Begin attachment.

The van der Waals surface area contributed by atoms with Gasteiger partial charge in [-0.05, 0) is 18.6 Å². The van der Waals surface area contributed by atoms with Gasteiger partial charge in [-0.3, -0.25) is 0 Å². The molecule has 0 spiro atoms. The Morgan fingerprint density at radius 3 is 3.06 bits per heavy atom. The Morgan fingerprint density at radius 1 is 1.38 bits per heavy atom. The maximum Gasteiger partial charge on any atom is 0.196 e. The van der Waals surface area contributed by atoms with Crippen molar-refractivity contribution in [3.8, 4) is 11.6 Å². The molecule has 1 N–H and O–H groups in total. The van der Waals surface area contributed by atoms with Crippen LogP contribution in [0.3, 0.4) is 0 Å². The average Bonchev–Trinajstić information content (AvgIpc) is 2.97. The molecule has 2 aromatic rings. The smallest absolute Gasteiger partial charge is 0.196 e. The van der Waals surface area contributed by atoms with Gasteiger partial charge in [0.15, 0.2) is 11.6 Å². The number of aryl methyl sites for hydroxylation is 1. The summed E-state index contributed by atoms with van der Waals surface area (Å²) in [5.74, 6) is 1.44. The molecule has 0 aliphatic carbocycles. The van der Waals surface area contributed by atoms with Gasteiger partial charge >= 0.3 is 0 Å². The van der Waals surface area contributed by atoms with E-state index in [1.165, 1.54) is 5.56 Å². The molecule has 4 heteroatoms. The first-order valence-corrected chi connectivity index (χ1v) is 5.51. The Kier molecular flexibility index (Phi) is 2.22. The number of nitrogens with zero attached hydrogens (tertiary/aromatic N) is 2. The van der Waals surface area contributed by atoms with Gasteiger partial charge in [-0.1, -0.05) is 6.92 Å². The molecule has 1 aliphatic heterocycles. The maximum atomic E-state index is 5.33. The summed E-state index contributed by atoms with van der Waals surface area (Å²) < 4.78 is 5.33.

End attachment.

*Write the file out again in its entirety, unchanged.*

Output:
The van der Waals surface area contributed by atoms with Gasteiger partial charge in [-0.05, 0) is 18.6 Å². The van der Waals surface area contributed by atoms with Gasteiger partial charge in [-0.3, -0.25) is 0 Å². The molecule has 0 spiro atoms. The Morgan fingerprint density at radius 3 is 3.06 bits per heavy atom. The Morgan fingerprint density at radius 1 is 1.38 bits per heavy atom. The maximum Gasteiger partial charge on any atom is 0.196 e. The van der Waals surface area contributed by atoms with Crippen molar-refractivity contribution in [3.8, 4) is 11.6 Å². The molecule has 1 N–H and O–H groups in total. The van der Waals surface area contributed by atoms with Crippen LogP contribution in [0.3, 0.4) is 0 Å². The average Bonchev–Trinajstić information content (AvgIpc) is 2.97. The molecule has 2 aromatic rings. The smallest absolute Gasteiger partial charge is 0.196 e. The van der Waals surface area contributed by atoms with Gasteiger partial charge in [0.15, 0.2) is 11.6 Å². The number of aryl methyl sites for hydroxylation is 1. The summed E-state index contributed by atoms with van der Waals surface area (Å²) in [5.74, 6) is 1.44. The molecule has 0 aliphatic carbocycles. The van der Waals surface area contributed by atoms with Gasteiger partial charge >= 0.3 is 0 Å². The van der Waals surface area contributed by atoms with E-state index in [1.165, 1.54) is 5.56 Å². The molecule has 4 heteroatoms. The first-order valence-corrected chi connectivity index (χ1v) is 5.51. The Kier molecular flexibility index (Phi) is 2.22. The number of nitrogens with zero attached hydrogens (tertiary/aromatic N) is 2. The van der Waals surface area contributed by atoms with Gasteiger partial charge in [-0.1, -0.05) is 6.92 Å². The molecule has 1 aliphatic heterocycles. The maximum atomic E-state index is 5.33. The summed E-state index contributed by atoms with van der Waals surface area (Å²) < 4.78 is 5.33.